Lake Bolsena, Lazio, Italy

Lake Locations:

Italy - Lazio -

Also known as:  Lago di Bolsena

Held in the volcanic crater like a jewel in its setting, 28,032-acre Lake Bolsena sparkles in central Italy. Over hundreds of thousands of years the crater’s walls have softened gradually, eroding to flat beaches and gently rolling hills holding medieval fishing villages. The rich volcanic soil supports hillsides patch-worked with vineyards, olive groves and wheat fields. Clean, clear water filled with fish set against the beautiful pastoral backdrop of the Alto Lazio region of Italy combine with a history as old as time itself to form the perfect tourist destination. Fortunately for visitors, however, one of the only things that Lake Bolsena doesn’t have is a lot of tourists. Still relatively undiscovered, the lake shines like a gem just waiting to be enjoyed.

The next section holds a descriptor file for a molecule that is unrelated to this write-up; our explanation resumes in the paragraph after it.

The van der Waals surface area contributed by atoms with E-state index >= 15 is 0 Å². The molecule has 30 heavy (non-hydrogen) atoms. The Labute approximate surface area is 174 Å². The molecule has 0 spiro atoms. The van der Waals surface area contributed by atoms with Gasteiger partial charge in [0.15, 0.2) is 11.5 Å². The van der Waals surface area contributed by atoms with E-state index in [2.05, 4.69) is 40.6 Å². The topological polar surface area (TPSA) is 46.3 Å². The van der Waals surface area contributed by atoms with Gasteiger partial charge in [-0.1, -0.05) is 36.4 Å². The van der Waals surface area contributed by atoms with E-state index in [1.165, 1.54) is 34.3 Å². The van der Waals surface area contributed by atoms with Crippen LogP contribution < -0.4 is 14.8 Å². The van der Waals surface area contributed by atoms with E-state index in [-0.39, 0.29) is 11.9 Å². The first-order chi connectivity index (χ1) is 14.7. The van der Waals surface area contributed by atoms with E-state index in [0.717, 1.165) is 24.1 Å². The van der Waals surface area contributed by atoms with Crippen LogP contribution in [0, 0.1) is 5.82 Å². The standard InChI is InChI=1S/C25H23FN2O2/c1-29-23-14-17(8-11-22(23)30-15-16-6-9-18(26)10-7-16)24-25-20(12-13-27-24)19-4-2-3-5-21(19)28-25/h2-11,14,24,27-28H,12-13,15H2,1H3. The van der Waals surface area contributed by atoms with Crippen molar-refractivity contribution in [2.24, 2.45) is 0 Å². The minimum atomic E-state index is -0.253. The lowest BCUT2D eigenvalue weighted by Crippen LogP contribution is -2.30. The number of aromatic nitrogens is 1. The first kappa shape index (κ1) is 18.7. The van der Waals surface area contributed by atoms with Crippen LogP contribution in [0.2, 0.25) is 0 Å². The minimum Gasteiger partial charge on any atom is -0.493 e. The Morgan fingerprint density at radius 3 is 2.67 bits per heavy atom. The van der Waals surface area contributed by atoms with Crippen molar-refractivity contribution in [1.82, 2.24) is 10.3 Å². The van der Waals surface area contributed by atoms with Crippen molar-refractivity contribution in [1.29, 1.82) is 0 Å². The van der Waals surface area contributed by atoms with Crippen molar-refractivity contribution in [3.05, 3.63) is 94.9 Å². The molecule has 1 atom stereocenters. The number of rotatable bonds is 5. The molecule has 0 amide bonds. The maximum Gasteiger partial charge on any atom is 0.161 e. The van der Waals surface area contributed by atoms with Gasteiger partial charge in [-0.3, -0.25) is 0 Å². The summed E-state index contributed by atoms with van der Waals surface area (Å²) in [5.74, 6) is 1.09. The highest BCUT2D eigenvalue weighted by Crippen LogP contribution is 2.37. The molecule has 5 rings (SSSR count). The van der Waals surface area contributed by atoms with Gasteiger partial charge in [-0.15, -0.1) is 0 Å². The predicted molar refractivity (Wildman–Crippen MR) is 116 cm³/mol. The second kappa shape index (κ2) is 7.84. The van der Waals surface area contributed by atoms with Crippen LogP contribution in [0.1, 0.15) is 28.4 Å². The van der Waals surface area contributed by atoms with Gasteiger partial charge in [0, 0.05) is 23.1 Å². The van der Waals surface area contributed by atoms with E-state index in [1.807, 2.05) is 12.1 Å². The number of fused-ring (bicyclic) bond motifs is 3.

Lake Bolsena, or Lago di Bolsena in Italian, is a volcanic crater lake that formed approximately 370,000 years ago when the volcano’s caldera collapsed into a deep aquifer. Part of the Vulsini Volcanic Complex, the volcano, according to Roman records, was last active in 104 BC. The Romans called the lake “Lacus Volsinii,” and it is the largest volcanic lake in Italy. The two islands, Bisentina and Martana, in the southern half of the lake were formed by underwater eruptions.

Like most crater lakes, Lago di Bolsena is an elliptical-shaped lake stretching 8.1 miles long and 6.8 miles wide with a maximum depth of 500 feet. The lake is in the northern part of the Province of Virterbo, not too far from Tuscany. It receives most of its water from the aquifer and also from rainfall and runoff. The only outflow from Lake Bolsena is the Marta River at the southern end of the lake, east of the Village of Marta. The Marta River flows on into the Tirreno Sea.